OPINION: Scrap hierarchies and you can free up creative talent

By CHRIS WOOLAMS, campaignlive.co.uk, Friday, 24 November 1995 12:00AM

With the most gifted individuals often accepting the top jobs, the problem for ad agencies is that their talents are not always fully utilised, Chris Woollams argues

With the most gifted individuals often accepting the top jobs, the

problem for ad agencies is that their talents are not always fully

utilised, Chris Woollams argues



Our industry is known for having fads. ‘Globalisation’ was the word in

the early 80s, ‘integration’ in the early 90s. Recently we’ve had ‘re-

engineering’ and, very recently, ‘outsourcing’.



In my view, no agency is genuinely re-engineered. Equally, outsourcing,

in its true meaning, is a far cry from a couple of creative chaps

setting up shop to do work for anyone who wants it.



Over the past few years, re-engineering has been a major topic at the

Confederation of British Industry and the Institute of Directors. Almost

always, it has involved companies changing their operations and

structures and cutting whole departments and divisions.



This level of restructuring has never been seen in the advertising

industry. Staff cuts have been made out of necessity but, somehow, re-

engineering has meant agencies working horizontally rather than

vertically.



Hierarchies, departments and vertical management systems need to be

replaced by teams chosen from different disciplines to suit a client’s

particular needs. A break with traditional thinking? Tosh. This is

nothing like the level of re-engineering that has happened in client

companies and, worse, it’s nothing new.



We had teams chosen/designed to meet clients’ needs at Ogilvy and Mather

when I started in advertising in 1972. Horizontal teams are not new.

And they’re nothing to do with genuine re-engineering.



Not that we don’t need it in advertising. Lower margins and less income

are at odds with clients’ desire for more ideas and demand for higher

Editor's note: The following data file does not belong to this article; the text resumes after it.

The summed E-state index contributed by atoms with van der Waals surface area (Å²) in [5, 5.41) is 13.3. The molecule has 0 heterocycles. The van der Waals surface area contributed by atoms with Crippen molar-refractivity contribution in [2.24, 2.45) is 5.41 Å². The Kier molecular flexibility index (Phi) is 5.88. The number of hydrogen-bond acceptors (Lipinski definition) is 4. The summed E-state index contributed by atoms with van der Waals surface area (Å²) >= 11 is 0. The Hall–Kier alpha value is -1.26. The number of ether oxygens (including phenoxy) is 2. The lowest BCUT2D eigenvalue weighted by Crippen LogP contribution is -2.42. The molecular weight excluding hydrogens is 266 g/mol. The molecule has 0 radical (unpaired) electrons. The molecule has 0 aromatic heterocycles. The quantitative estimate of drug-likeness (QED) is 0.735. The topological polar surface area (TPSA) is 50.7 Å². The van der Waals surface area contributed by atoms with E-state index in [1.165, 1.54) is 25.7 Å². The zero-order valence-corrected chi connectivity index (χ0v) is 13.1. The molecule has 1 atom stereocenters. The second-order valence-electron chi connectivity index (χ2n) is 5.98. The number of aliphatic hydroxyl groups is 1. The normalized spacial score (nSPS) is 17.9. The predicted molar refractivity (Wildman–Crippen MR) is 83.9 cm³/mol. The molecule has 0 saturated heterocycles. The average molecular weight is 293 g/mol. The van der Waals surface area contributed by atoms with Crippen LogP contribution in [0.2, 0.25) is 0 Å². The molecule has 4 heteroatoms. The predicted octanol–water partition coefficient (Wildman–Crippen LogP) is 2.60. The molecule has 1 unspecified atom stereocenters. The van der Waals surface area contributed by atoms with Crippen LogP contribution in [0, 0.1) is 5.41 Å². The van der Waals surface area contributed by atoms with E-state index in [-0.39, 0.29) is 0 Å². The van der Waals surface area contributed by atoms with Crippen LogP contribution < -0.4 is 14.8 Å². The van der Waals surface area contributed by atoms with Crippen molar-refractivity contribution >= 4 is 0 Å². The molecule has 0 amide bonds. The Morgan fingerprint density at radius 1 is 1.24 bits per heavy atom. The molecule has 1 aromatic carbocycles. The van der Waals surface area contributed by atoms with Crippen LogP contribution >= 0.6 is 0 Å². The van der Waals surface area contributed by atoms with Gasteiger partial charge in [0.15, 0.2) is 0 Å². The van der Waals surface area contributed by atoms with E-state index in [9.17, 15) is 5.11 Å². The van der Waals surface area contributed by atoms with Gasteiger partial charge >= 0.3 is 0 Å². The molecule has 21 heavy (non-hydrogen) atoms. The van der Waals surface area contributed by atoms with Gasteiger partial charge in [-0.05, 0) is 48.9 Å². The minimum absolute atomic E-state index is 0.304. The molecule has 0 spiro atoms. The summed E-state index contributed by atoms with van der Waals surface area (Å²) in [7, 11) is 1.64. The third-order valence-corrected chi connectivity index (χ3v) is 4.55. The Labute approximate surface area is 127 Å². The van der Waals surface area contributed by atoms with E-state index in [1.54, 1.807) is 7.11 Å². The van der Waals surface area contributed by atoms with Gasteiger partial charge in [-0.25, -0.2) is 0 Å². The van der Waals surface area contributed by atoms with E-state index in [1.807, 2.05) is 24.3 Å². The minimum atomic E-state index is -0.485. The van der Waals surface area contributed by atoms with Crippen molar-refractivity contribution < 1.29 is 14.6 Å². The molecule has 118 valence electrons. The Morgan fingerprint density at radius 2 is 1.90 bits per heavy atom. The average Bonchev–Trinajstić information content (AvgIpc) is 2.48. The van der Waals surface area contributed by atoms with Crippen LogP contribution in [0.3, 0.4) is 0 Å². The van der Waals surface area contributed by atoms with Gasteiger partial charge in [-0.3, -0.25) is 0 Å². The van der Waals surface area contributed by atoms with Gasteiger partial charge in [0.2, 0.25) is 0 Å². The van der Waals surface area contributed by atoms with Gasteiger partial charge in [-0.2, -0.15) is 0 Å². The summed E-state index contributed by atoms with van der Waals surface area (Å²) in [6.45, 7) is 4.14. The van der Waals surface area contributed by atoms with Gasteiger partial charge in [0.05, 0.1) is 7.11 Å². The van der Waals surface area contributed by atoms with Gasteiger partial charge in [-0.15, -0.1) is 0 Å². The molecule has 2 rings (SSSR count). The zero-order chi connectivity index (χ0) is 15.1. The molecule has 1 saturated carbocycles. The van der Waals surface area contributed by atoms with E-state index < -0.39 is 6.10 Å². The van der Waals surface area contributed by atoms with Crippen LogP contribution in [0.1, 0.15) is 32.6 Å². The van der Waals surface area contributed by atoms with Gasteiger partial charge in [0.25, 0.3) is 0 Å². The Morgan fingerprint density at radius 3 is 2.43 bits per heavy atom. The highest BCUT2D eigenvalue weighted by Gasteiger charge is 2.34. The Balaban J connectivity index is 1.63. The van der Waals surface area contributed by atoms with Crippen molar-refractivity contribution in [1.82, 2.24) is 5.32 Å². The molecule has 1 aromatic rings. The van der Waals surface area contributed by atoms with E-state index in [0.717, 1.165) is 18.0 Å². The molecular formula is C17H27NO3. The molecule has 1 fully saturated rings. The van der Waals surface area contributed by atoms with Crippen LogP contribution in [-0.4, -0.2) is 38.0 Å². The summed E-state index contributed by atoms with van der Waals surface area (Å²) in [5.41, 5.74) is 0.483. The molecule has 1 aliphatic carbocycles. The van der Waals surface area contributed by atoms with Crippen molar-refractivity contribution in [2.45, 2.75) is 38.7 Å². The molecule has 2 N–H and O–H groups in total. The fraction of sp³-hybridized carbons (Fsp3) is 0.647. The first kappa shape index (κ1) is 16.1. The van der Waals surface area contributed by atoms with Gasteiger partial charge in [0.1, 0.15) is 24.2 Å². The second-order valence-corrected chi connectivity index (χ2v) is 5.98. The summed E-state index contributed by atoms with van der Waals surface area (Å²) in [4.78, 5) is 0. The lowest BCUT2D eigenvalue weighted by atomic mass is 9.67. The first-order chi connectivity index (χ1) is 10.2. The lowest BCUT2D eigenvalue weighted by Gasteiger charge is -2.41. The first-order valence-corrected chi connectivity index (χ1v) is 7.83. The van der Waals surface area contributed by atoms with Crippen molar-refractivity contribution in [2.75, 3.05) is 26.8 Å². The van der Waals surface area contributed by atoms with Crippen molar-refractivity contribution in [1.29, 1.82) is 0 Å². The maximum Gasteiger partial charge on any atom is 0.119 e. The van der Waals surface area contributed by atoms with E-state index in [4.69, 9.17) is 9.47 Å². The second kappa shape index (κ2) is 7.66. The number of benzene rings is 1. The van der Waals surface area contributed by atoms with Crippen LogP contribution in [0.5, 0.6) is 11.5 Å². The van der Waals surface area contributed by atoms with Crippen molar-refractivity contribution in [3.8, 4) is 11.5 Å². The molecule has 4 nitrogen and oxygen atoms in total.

quality.



By and large, clients want to work with four or five very bright people

who can help them solve a business problem.



Sadly, bright people - especially the older and wiser ones - are at a

premium.



Worse still, the bright ones end up managing the place and spend more

time worrying about new business, photocopiers and National Insurance

contributions than they do about in-depth client solutions.



The time has come to free up bright individuals and find a way to

restructure so that the worth of our business shows through in the

thinking, understanding, ideas and creativity we offer.



The few bright people we have should be ‘front-of-house’ and do no more,

or less, than worrying about clients’ businesses and communication

issues.



Re-engineering should free them of management issues, which they are

probably not qualified to do anyway.



But it’s with ‘back-of-house’ that re-engineering needs to come into

its own.



Do agencies need progress/production departments for press and print?

Most outside suppliers are only too happy to provide online facilities

and someone to check the work’s progress.



Why can’t we ask more of TV production companies and avoid in-house

duplication? Do we need in-house planning departments? Agency joint

ventures with media independents provide the best quality work, without

being a drain on overheads.



Which brings me to outsourcing. Not the piffle we’ve been reading about

recently, but a truly re-engineered back-of-house that cuts costs and

gives the front-of-house people quality support.



Our industry has to face up to two questions that clients repeatedly ask

themselves: do I get the quality of thinking and initiatives I deserve,

and why am I paying all this money for all those people and overheads

when they seem to have little to do with my business?



Re-engineering and outsourcing will allow us to address these concerns.



Unfortunately, the advertising industry is unlikely to do as I say

because, sadly, I suspect that it likes hierarchies.



This article was first published on campaignlive.co.uk

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